Latvian national airline airBaltic has released a statement in which it apologizes for the ticket sale set for March 8 – a day that is celebrated around the world as the International Women’s Day.
“If anyone finds our cheap ticket campaign insulting – we offer our sincerest apologies for unintentionally misleading you – we truly mean to say that travelling is fun, and we will do our best to make it available to you” – as airBaltic Corporate Communications Vice-President Janis Vanags told BNN.
This apology was expressed largely because of another calendar day related incident: February 23 – formerly known as Red Army Day and currently called the Men’s Day.
BNN previously reported that this was the reason behind Transport Minister Aivis Ronis’ decision to remove the ministry’s representative in the airline – Kaspars Briskens – from his post.
According to Ronis, Briksens has not been controlling the company’s activities reasonably enough to prevent Latvia’s national airline from popularizing the holiday of a non-existent army and navy, which is celebrated in the honour of the Soviet army’s first major victory over the German forces at Narva and Pleskava.
“The airline’s marketing and ticket sales strategy should comply with the status of a national carrier and responsibility that comes with it,” – notes Ronis.
The Transport Minister has requested explanations from the enterprise in regard to the aforementioned fact.
The dismissed Briskens is surprised by the minister’s decisions to relieve him of duty. “The council manages the airline on a strategic level. It does not evaluate activities on an operating level. This includes marketing activity,” – said Briskens in an interview to Latvian radio and the Latvian Television’s internet portal.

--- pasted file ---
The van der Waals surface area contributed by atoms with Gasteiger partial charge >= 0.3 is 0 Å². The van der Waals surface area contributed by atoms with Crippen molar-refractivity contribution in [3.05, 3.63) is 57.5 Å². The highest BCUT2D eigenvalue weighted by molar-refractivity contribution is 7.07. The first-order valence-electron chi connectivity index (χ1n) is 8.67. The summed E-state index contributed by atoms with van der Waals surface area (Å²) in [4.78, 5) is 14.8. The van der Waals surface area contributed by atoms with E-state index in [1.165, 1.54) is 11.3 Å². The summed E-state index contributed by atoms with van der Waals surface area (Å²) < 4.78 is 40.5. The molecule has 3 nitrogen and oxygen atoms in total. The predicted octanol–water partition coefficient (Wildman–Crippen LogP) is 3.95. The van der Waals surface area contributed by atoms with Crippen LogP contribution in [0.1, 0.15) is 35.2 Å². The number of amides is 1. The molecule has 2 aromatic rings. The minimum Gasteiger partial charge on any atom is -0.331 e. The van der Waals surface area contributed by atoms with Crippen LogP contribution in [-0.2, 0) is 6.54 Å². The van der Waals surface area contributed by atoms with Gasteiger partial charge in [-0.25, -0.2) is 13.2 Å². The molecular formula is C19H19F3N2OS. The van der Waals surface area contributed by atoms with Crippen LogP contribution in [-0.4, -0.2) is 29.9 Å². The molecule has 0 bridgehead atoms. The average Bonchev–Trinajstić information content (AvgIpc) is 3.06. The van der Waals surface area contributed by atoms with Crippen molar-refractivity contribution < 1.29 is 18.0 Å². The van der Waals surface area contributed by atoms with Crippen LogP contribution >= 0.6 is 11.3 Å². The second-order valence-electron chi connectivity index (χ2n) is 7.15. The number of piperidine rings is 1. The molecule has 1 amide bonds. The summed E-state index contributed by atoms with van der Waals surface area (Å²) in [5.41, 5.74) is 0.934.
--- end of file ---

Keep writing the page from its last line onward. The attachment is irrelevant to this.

He notes that the Council’s responsibility is defined by the Commercial Law and the objectives set by the largest shareholder [the state]: searching for strategic investors for airBaltic, renewal of the airline’s fleet, communication between shareholders and the airline, the Transport Ministry, as well as coordination of cooperation between the airline and Riga International Airport.
Briskens agreed that the use of the date (February 23) in order to attract clients is not the kind of marketing activity that should be employed by Latvia’s national airline. However, he noted that the Board of the airline holds no responsibility for this. He also offered the Board to review the communication system between the Board and airBaltic‘s marketing department.
Aviation expert Talis Linkaits previously told LETA that airBaltic‘s marketing was flawed, because a specific date is a sensitive matter, especially when it comes to notable dates that remain after the fall of the Soviet Union. Such topics have a certain reputation in the Baltics. On top of that, Finnish and German speakers are not likely to understand the meaning behind this marketing move. The expert does admire the fact that the airline responded swiftly. English and Latvian texts of the advertisements were corrected within a few hours. “I hope this will teach a lesson to the people in marketing,” – says the expert.
airBaltic has plenty of other problematic issues to deal with: company management, contract signing, litigations, attraction of consultants, etc. This is why the expert says the ministry should review these issues more carefully before jumping to conclusions next time.
airBaltic is a joint stock company that was established in 1995. The majority shareholder is Latvian state with 99.8% of stock. The airBaltic fleet consists of 29 aircraft – six Boeing 737-500, eight Boeing 737-300, seven Fokker 50 airplanes and eight Bombardier Q400Next Gen.